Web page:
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It was 1944 and I was just a kid of ten enjoying myself during the summer holidays. I had always been afraid of water but this day in May I decided that I should go to the pool and learn how to swim. The truth of the matter is that I was trying to impress my girlfriend of the day. Alas, she was quite a good swimmer. I was hoping that by the time she came back from her holidays I would be able to swim well enough to score points.
So I hopped on my trusty bicycle and peddled off to the Willingdon Club in Poona. India where we lived, to conquer my fear. The Willingdon club was one of those clubs that the Pukka British Sahibs loved to establish where ever they had a military base. It was an exclusive club for the upper crust of the society. However, as an act of patriotism during the war it was thrown open to all British Other Ranks, or 'erks' as well. It had pretty well all you could ask for in recreation from polo to pool swimming, skittles to skating, besides which the girls weren't too bad either.
In the learning mode I had been told by the other guys that I should hold onto the bar that ran along the wall at the end of the pool and kick with my feet. Then, if and when I felt comfortable, I should push back a little into the pool and return to the bar (so that's where I got the habit). I was very pleased with my progress and after a while decided that I should go home. So I got out of the shallow end and was on my way to the dressing rooms at the other end of the pool. This meant that I had to pass the bar area where there were a number of soldiers imbibing a few. As I was making my way past someone, probably a soldier who was half tanked, thought it would be fun to push the passing kid into the pool assuming that I could swim, which I could not. I sank like a lead balloon and to this day I remember shouting for help only to see green bubbles rise up in front of my eyes. I don't remember much more than that as I lost consciousness.
The next thing I recall was lying on the pool surround with someone pushing on my back. It was a young soldier. All I can tell you about him was that he was a black silhouette against the sky and I was too terrified to take in more details. He helped me to the dressing rooms where we got dressed. He would not let me go home alone so he borrowed a bicycle and we cycled to my place. He had to explain to my parents what had happened and that is was not really my fault. I still got into trouble when he left as I had broken two rules, going swimming alone, and not telling them where I was going to.
Well, in a very short while Jimmy, for that was his name, and his friends were regular visitors to our house. Our family had a sort of "open house" for any of the boys from the forces. They could come there and just sit and chat, all rank was left outside. We often went on trips into the surrounding area so they got to see a little of Poona. Since my father was in charge of the huge vehicle depot on Dehu Road it was relatively easy for us to get a deuce truck and head off to the river or a nearby lake for a picnic. When the boys moved on we often got letters from them.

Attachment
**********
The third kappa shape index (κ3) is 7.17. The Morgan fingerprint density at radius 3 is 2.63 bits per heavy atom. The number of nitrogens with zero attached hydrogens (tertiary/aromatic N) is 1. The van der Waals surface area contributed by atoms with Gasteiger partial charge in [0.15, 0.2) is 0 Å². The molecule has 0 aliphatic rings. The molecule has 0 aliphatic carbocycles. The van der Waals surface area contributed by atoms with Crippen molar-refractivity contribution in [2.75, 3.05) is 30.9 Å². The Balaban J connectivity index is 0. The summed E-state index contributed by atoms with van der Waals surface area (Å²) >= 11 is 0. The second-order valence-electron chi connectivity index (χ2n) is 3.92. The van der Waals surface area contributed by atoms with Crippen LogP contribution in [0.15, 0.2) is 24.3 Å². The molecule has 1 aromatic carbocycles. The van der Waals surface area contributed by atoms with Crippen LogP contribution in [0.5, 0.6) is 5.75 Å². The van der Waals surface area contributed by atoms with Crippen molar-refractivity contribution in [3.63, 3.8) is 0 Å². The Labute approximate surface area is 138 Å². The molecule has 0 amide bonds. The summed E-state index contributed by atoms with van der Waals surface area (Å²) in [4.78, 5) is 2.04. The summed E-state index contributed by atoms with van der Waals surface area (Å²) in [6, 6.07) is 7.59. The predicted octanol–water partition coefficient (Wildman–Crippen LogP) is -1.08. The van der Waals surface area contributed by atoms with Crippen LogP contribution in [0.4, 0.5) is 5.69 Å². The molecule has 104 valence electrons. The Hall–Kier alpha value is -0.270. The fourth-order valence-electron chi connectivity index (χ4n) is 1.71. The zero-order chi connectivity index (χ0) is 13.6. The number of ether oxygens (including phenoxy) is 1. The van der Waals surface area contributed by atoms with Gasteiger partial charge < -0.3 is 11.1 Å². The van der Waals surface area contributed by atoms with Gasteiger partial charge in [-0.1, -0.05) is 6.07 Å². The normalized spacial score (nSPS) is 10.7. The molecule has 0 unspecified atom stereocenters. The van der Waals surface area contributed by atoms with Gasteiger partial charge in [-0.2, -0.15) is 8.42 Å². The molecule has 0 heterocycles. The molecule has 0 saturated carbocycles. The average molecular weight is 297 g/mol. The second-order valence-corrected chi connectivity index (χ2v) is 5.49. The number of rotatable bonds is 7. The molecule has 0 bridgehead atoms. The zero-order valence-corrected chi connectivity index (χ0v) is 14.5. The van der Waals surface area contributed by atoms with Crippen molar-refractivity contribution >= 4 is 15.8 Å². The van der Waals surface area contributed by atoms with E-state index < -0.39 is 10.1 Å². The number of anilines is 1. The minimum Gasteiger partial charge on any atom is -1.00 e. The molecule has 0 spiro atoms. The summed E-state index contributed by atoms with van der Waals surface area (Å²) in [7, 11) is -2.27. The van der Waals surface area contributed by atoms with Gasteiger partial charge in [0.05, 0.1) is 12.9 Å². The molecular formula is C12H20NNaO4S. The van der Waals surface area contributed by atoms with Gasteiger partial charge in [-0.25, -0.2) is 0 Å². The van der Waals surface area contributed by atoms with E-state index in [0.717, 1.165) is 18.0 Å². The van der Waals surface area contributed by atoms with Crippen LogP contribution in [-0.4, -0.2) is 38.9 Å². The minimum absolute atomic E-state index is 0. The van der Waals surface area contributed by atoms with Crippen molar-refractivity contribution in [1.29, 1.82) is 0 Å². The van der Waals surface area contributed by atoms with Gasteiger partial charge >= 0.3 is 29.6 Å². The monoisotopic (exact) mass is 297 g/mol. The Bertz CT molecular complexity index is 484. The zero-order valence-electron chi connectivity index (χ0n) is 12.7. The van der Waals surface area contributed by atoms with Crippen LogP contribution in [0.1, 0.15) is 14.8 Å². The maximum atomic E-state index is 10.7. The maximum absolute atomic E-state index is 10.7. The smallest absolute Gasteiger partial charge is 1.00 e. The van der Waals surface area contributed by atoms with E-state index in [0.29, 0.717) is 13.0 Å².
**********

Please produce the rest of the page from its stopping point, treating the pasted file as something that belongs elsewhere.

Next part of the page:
Jimmy, it turned out, was a tank driver and there was to be a demonstration on the local field or maidan that weekend. Jimmy arranged for us to come and sit in the regimental enclosure. I still remember the tank roaring past and just in line with us its gun fired. I think I must have jumped about ten feet into the air with the sudden sharp unexpected explosion of the cannon firing but I saw the smoke and the blank projectile come streaking out of the barrel. As a ten year old I was very impressed, and later Jimmy told us that he did that just for us.
Well, as it always happens during wars, troops have to move and the day came when Jimmy came and told us that his regiment was moving to the Burma Front but he did not know where. In very short order we knew that he was going to Akyab on the Arakan front which was part of the Burmese coastal area on the Bay of Bengal. Dad knew that because he assigned the tank carrying trucks to the regiment.
Shortly after we got a letter from him and, of course, I replied. I don't remember how many exchanges we had; then came a letter addressed in a strange hand. I tore it open and there was a usual cheerful letter from Jimmy. Just at the bottom of the page he wrote, "I have to go to the air raid shelters, the Japs are strafing."
Then when I went on to page two it was
a strange handwriting finishing off the letter and it read: "Brian, I am very sorry to have to tell you that Jimmy was killed by the Japanese strafing on his way to the slit trench. I am Jimmy's commanding officer and he was a fine young man whom we will all miss." It was signed Lt.Col. Marsh-Banks.
I am told that I cried for days after that. Jimmy was just eighteen years old and had been in the army for less than six months
Copyright 2008 by Joseph Alwyn Valu. All Rights Reserved.